Final Internship Reflections: Bridging the Gap Between Museum Practice and Historical Learning

As I look back on my internship at the National Museum of African American History and Culture, I am deeply appreciative for the invaluable insights and experiences it has provided me. Because of my internship, I am much more aware of how museums operate behind the scenes, from the meticulous planning of exhibits to the collaborative efforts of various teams in bringing historical narratives to life. Despite this new appreciation for museum practice, I am struck by a lingering concern: the need to bridge the gap between museum exhibitions and historical learning, particularly in fostering understanding of historical thinking and engagement.

During my internship, I witnessed the intricate process of exhibit creation, from attending proofing meetings to contributing to research for interactive elements. I gained a deep understanding of the dedication and expertise required to curate engaging and informative museum displays. Yet, as I’ve written about before, the exhibit I’ve predominantly worked on, “In Slavery’s Wake,” doesn’t attempt to convey the principles of historical thinking to its audience. And in following common museum citation practices where the owners of the objects on display are cited rather than the objects themselves or even the origins of the interpretations displayed, the exhibit hinders visitors’ abilities to follow leads and dig deeper on their own.

My scholarly historical training highlighted the importance of critical engagement with historical narratives, including the ability to analyze sources, interpret evidence, and construct reasoned arguments. However, I have observed a notable gap in how these principles are incorporated into museum exhibits. While exhibits like “In Slavery’s Wake” aim to educate visitors about the history and legacy of slavery, there is often a lack of emphasis on fostering critical inquiry or encouraging visitors to question assumptions. As a result, visitors may leave the museum with a wealth of information but without understanding where it came from and without the necessary tools to engage with history in an analytical manner.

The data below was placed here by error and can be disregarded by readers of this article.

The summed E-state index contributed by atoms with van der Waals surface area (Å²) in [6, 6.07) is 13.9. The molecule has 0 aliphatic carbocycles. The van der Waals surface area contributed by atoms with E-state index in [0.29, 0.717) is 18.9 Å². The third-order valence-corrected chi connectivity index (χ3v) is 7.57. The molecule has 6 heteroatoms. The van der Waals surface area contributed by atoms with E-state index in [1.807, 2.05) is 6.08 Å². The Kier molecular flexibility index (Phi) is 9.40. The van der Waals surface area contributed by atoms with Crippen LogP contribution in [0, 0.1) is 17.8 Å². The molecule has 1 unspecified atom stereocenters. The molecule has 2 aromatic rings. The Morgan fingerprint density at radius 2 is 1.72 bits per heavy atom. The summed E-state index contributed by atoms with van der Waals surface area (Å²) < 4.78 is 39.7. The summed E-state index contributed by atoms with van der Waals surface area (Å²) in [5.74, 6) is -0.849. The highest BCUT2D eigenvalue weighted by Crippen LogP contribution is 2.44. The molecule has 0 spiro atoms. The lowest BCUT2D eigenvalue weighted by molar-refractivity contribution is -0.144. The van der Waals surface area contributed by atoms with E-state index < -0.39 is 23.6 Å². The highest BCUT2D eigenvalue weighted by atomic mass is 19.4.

Because of my internship, I am inspired to advocate for greater integration of historical thinking principles into museum interpretation. Museums have a unique opportunity to not only educate but also empower visitors to engage with the past critically and constructively. By incorporating features such as interactive displays that prompt visitors to analyze sources, consider multiple perspectives, and evaluate historical narratives, museums can enhance the educational value of their exhibits by fostering a deeper appreciation for historical inquiry.

Because of my internship, I am committed to championing the importance of historical thinking and learning in museum practice. Whether through advocating for the inclusion of citations and sources in exhibits or collaborating with museum educators to develop interactive learning experiences, I am determined to bridge the gap between museum exhibitions and historical scholarship. Because of my internship, I am not only equipped with a deeper understanding of museum operations but also driven to effect positive change in how history is presented and interpreted in museum settings.